A Matter of Perspective
This newest book I’m writing is doing a great job of kicking my butt. And because it asks me to dig deeply, I’m still marveling at how much I’m also learning. I don’t necessarily recommend you find yourself in the same space I am even though you might also have decided you want to learn more about yourself and . . . well, life. I’m convinced there must be easier ways to do this work, but it seems I’ve found what works for me. Weaving the changes and losses of my own life through and around the courageous experiences of others to help me understand the possibilities of grace beyond grief has been the work of the sacred. Difficult? Oh yes, but well worth it.
Right now, the collection of personal essays and stories of loss I’ve ghost written for others is without a name. My work lives within the truths and hopes of the bereaved; it highlights how grace can intercede to soothe and ease the inevitable grief we suffer when profound loss and death enter our lives. It’s becomes a reclamation project: heavy work, filled with light. But, since I’m finally getting closer to finishing the job of compiling pieces of each of the nineteen stories within eight different essays, it’s a bit troublesome that I’ve still not found just the right title. Please stay tuned; I have some ideas and may need your help.
The next narrative in the ongoing series I’m posting on my website is titled, Scarlett’s Story. You can find it at www.janenicoletauthor.com. under “Books” in the menu. It is about a lost child, Scarlett Kathryn, her parents, Ashleigh and Parshad, and, ultimately, the grace of unconditional love and shifting perspectives. Different excerpts shared by Scarlett’s parents are a part of two separate essays – “Amazing Grace” and “Gracious Legacy” – in my upcoming book.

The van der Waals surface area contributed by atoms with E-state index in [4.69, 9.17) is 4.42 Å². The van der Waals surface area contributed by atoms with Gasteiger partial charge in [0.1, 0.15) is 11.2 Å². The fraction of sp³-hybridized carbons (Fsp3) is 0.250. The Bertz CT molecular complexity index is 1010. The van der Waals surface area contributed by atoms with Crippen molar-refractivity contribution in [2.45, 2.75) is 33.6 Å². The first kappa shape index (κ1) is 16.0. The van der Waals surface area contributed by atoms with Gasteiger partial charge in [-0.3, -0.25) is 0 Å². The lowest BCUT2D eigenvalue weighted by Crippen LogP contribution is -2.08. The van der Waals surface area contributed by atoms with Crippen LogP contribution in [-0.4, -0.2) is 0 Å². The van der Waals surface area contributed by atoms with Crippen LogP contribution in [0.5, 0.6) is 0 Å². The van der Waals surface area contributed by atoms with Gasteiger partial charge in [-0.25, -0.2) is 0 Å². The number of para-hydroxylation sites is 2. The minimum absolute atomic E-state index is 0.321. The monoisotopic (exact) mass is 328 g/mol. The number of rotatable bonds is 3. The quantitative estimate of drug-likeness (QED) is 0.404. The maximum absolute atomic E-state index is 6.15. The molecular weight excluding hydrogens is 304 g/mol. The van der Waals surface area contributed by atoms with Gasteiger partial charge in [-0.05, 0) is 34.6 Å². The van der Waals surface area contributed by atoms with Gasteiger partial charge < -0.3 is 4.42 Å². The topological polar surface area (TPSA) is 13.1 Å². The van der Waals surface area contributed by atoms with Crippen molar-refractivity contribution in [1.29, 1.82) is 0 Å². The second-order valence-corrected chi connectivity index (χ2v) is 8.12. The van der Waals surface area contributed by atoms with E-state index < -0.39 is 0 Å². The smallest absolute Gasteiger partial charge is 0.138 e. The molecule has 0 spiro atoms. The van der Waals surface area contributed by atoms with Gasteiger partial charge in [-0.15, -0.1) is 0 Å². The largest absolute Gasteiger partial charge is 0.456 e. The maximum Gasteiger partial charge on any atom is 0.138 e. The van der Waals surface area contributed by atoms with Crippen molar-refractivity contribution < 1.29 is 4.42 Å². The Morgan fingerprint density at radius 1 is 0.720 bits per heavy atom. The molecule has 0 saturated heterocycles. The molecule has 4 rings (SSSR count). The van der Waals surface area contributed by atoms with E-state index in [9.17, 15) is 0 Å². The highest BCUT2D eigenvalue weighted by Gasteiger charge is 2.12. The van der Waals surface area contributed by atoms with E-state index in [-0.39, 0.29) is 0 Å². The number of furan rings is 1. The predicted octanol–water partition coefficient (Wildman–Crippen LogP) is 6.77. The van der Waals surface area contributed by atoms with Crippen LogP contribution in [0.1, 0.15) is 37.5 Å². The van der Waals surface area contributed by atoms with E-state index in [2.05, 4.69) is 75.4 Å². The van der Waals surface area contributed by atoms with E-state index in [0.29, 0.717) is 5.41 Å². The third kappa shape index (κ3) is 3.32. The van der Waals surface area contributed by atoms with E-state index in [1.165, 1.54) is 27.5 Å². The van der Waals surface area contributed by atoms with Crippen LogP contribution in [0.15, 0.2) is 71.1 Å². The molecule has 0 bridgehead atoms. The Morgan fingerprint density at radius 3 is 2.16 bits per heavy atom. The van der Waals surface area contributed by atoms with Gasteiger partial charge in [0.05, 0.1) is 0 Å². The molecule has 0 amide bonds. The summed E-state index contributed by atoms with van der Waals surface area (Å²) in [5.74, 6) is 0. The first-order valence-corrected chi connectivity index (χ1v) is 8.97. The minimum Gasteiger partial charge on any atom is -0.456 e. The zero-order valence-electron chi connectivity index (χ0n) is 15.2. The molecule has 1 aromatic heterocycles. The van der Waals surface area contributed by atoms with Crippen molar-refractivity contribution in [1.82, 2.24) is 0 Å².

The following is a brief introduction to Scarlett’s Story:
“Parshad and Ashleigh believe Scarlett’s story should always live; “it deserves to be told.” They want to share it not only at home with their new daughter, but also with other grieving parents to help them know they are not alone in their loss, and to encourage them to tell their own stories. Tearfully, Ashleigh quietly articulates a heartfelt truth: “Just because she died before she was born doesn’t make her life any less meaningful. . .. She was our life . . . our child.”
“Listening to this story, I am struck by the ever-present concept of perspective – one’s point of view, attitude, outlook, state of mind – and its ability to be life-altering. Both of the parents give examples highlighting the significance of perspective. It becomes another voice in our conversation – the voice that shares how one’s existence can shift with the turn of life’s kaleidoscope; where a new context, either pleasant or horrid, can instantly become a remodeled reality.”
As always, I send you wishes for the peace and beauty of a grace-filled life.